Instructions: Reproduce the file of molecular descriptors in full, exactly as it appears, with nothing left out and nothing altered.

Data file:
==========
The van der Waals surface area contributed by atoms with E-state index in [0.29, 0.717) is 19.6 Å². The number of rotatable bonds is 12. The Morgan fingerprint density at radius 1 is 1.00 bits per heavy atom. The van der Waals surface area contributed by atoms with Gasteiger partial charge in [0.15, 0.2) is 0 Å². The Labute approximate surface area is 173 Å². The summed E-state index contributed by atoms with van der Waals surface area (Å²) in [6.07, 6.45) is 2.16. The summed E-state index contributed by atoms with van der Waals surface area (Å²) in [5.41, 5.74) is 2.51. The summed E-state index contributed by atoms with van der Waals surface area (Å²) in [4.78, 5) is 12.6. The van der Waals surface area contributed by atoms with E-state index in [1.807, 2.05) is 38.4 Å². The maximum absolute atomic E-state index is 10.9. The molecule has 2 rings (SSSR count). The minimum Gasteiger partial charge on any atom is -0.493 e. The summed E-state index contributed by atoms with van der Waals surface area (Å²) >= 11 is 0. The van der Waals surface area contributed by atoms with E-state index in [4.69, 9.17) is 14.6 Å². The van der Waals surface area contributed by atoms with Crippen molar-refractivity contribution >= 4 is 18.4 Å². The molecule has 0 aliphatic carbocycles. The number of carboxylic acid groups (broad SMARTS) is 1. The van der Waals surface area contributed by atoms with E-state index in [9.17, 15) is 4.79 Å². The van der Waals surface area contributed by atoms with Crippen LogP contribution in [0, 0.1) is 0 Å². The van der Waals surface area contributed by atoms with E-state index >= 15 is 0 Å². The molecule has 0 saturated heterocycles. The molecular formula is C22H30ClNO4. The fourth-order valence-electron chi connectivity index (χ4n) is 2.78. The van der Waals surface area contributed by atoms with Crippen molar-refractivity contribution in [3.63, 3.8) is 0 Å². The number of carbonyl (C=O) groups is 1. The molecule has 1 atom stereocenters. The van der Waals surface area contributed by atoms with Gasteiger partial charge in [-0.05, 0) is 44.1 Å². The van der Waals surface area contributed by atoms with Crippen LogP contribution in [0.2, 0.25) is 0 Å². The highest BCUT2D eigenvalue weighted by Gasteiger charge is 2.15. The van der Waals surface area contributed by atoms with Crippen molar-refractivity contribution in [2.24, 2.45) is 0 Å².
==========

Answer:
The van der Waals surface area contributed by atoms with E-state index in [0.29, 0.717) is 19.6 Å². The number of rotatable bonds is 12. The Morgan fingerprint density at radius 1 is 1.00 bits per heavy atom. The van der Waals surface area contributed by atoms with Gasteiger partial charge in [0.15, 0.2) is 0 Å². The Labute approximate surface area is 173 Å². The summed E-state index contributed by atoms with van der Waals surface area (Å²) in [6.07, 6.45) is 2.16. The summed E-state index contributed by atoms with van der Waals surface area (Å²) in [5.41, 5.74) is 2.51. The summed E-state index contributed by atoms with van der Waals surface area (Å²) in [4.78, 5) is 12.6. The van der Waals surface area contributed by atoms with E-state index in [1.807, 2.05) is 38.4 Å². The maximum absolute atomic E-state index is 10.9. The molecule has 2 rings (SSSR count). The minimum Gasteiger partial charge on any atom is -0.493 e. The summed E-state index contributed by atoms with van der Waals surface area (Å²) >= 11 is 0. The van der Waals surface area contributed by atoms with E-state index in [4.69, 9.17) is 14.6 Å². The van der Waals surface area contributed by atoms with Crippen molar-refractivity contribution >= 4 is 18.4 Å². The molecule has 0 aliphatic carbocycles. The number of carboxylic acid groups (broad SMARTS) is 1. The van der Waals surface area contributed by atoms with E-state index in [9.17, 15) is 4.79 Å². The van der Waals surface area contributed by atoms with Crippen LogP contribution in [0, 0.1) is 0 Å². The van der Waals surface area contributed by atoms with E-state index >= 15 is 0 Å². The molecule has 0 saturated heterocycles. The molecular formula is C22H30ClNO4. The fourth-order valence-electron chi connectivity index (χ4n) is 2.78. The van der Waals surface area contributed by atoms with Crippen molar-refractivity contribution in [3.63, 3.8) is 0 Å². The number of carbonyl (C=O) groups is 1. The molecule has 1 atom stereocenters. The van der Waals surface area contributed by atoms with Gasteiger partial charge in [-0.05, 0) is 44.1 Å². The van der Waals surface area contributed by atoms with Crippen LogP contribution in [0.2, 0.25) is 0 Å². The highest BCUT2D eigenvalue weighted by Gasteiger charge is 2.15. The van der Waals surface area contributed by atoms with Crippen molar-refractivity contribution in [2.24, 2.45) is 0 Å².